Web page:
Post honors fallen Soldiers
May 31, 2013
FORT RUCKER, Ala. (May 31, 2013) -- A single bag piper played and a hush fell over the crowd to honor fallen service members who paid the ultimate price for freedom.
Soldiers, Family members and civilians gathered at Veterans Park May 23 during a Memorial Day ceremony to pay homage to fallen Soldiers.
"Today we pay tribute to those who have answered their country's highest call," said Col. Douglas M. Gabram, U.S. Army Aviation Center of Excellence and Fort Rucker deputy commander. "This holiday that we now call Memorial Day is designated to gather our strength and remember the sacrifices that are made in order to enjoy the freedoms we have today."
That sacrifice is one that Lt. Col. Eric Merck, French liaison officer at Fort Rucker, knows all too well, and something that he will never forget.
"I came to pay respect to my friend, (Lt. Col. Guy Demetz), who died when the Black Hawk he was in went down in Iraq," he said
Demetz was among 26 others who lost their lives in the Black Hawk crash, and his name is among those on a monument at Veterans Park.
Merck came out with his wife, Francoise, and son, Maverick, to lay a wreath at the monument and remember his comrade.
Gabram, CW5 Michael L. Reese, Chief Warrant Officer of the Aviation Branch, and Command Sgt. Maj. John L. Chandler, 110th Aviation Brigade command sergeant major, laid a wreath during the ceremony to honor all of those who gave their lives.
During the ceremony, Gabram shared a story he had heard in Fort Campbell, Ky., about a young private who stopped early-morning traffic in the rain to pay tribute to fallen Soldiers that had lost their lives in the Gander International Airport Newfoundland airplane crash in 1985. The crash killed 250 Soldiers, the worst redeployment accident in the history of the 101st Airborne Division.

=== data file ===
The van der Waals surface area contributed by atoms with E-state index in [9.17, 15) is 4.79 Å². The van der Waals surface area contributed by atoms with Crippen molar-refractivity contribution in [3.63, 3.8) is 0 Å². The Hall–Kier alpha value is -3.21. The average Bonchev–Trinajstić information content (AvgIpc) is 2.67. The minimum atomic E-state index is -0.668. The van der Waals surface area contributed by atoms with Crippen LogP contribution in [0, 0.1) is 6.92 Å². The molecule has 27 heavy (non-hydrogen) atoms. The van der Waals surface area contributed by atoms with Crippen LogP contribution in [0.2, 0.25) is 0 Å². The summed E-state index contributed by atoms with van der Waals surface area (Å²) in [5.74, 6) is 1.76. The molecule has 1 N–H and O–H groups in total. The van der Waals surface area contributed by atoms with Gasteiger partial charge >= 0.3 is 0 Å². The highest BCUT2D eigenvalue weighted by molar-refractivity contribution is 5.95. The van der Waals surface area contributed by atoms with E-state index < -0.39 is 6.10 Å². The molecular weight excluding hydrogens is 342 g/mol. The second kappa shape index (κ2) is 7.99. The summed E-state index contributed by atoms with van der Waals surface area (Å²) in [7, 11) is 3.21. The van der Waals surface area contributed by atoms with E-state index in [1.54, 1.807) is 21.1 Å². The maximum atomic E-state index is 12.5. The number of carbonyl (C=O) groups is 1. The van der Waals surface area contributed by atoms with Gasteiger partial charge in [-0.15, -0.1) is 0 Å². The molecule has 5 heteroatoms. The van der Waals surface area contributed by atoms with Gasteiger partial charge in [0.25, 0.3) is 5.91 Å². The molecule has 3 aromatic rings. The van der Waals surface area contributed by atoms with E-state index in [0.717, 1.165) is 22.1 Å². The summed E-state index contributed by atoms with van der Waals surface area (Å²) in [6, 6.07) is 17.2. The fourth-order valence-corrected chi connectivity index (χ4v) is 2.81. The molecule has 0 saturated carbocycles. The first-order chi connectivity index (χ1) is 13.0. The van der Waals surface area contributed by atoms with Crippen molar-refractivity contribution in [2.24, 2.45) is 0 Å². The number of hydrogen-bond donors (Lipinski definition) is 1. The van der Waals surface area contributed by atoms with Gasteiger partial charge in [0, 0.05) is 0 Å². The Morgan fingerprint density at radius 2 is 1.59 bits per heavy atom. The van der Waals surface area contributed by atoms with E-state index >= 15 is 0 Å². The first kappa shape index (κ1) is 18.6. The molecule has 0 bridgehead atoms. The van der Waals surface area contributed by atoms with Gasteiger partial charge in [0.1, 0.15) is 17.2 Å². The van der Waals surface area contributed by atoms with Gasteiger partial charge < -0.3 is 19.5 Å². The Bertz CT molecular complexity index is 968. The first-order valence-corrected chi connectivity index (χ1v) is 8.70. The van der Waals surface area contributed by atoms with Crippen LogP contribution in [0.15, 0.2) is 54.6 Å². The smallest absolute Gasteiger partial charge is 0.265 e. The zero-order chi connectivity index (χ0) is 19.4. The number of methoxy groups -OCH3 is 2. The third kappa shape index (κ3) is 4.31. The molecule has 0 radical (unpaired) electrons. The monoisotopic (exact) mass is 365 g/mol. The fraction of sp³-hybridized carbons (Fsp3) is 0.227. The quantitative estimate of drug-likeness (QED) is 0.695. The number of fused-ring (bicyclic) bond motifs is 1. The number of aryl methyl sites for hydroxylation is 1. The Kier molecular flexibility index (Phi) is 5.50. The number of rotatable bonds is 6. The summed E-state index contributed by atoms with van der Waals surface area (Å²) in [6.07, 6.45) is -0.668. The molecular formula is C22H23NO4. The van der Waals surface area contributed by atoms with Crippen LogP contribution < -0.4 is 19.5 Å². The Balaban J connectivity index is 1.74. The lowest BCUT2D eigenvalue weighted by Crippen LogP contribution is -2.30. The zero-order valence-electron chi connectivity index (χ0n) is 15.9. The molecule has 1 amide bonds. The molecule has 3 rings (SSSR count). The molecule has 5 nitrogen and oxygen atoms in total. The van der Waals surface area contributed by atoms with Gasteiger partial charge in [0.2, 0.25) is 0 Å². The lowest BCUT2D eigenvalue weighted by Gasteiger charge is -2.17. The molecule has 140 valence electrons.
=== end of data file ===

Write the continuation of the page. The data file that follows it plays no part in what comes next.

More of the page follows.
"It was close to Memorial Day and small American flags had been laid out next to each Soldier's memorial plaque," said Gabram to the audience. "(This) private jumped out of his car, into the pouring rain … and drenched from head to toe, picked up a small American flag that had fallen to the ground, set it up right, came to attention, saluted, then ran back to his car and drove off.
"That Soldier demonstrated the Army values more than 100 books and 1,000 lectures could ever do," he continued. "That simple salute and single act of honoring his fellow brother and his flag … said I'll never forget, I will keep the faith, I'll finish the mission, and I'm an American Soldier."
Gabram said that remembering and honoring fallen Soldiers is something that everyone should do always, not just one day out of the year.
"Memorial Day may last only 24 hours, and it occurs only once a year, but remember that our gratitude and pride should show every day," he said. "Remember those who fought and died for our precious way of life. Those who made the ultimate sacrifice and remember also the Families they left behind who are still paying the price."
After the ceremony, small American flags were given to those in attendance, so that they could personally pay respect and lay a flag at the monument of their choosing.
Jenna Gibbs, civilian, was among those in attendance to lay a flag.
"Coming out to honor those who came before us and paid the ultimate price is important in itself, but laying the flags at the different monuments makes it feel so much more personal," she said. "This is our way to personally say 'thank you' to those that paid that price so that I can be here today and enjoy what I do today.
"It makes me emotional to think of all the people that had to fight and die just so that we can live free in this country, and if you stop and think about it, it makes us extremely lucky to call ourselves American," Gibbs continued. "It really makes me proud to be a part of this nation."